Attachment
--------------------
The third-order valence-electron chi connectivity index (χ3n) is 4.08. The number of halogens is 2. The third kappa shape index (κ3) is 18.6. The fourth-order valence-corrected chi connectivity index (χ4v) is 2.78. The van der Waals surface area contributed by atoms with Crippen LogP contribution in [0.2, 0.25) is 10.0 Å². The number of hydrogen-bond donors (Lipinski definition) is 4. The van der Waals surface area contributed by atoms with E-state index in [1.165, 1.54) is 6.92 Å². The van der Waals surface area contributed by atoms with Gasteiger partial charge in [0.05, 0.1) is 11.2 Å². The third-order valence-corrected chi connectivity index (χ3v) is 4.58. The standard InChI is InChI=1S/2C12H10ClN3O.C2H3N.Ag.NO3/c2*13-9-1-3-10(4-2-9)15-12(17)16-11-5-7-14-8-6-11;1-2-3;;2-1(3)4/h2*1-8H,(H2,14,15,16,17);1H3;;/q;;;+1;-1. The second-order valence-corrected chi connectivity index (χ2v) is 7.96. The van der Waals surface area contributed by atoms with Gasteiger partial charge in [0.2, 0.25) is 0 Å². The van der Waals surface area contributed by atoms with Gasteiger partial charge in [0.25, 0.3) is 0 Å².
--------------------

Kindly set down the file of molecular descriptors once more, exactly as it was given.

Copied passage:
The third-order valence-electron chi connectivity index (χ3n) is 4.08. The number of halogens is 2. The third kappa shape index (κ3) is 18.6. The fourth-order valence-corrected chi connectivity index (χ4v) is 2.78. The van der Waals surface area contributed by atoms with Crippen LogP contribution in [0.2, 0.25) is 10.0 Å². The number of hydrogen-bond donors (Lipinski definition) is 4. The van der Waals surface area contributed by atoms with E-state index in [1.165, 1.54) is 6.92 Å². The van der Waals surface area contributed by atoms with Gasteiger partial charge in [0.05, 0.1) is 11.2 Å². The third-order valence-corrected chi connectivity index (χ3v) is 4.58. The standard InChI is InChI=1S/2C12H10ClN3O.C2H3N.Ag.NO3/c2*13-9-1-3-10(4-2-9)15-12(17)16-11-5-7-14-8-6-11;1-2-3;;2-1(3)4/h2*1-8H,(H2,14,15,16,17);1H3;;/q;;;+1;-1. The second-order valence-corrected chi connectivity index (χ2v) is 7.96. The van der Waals surface area contributed by atoms with Gasteiger partial charge in [0.2, 0.25) is 0 Å². The van der Waals surface area contributed by atoms with Gasteiger partial charge in [0.25, 0.3) is 0 Å².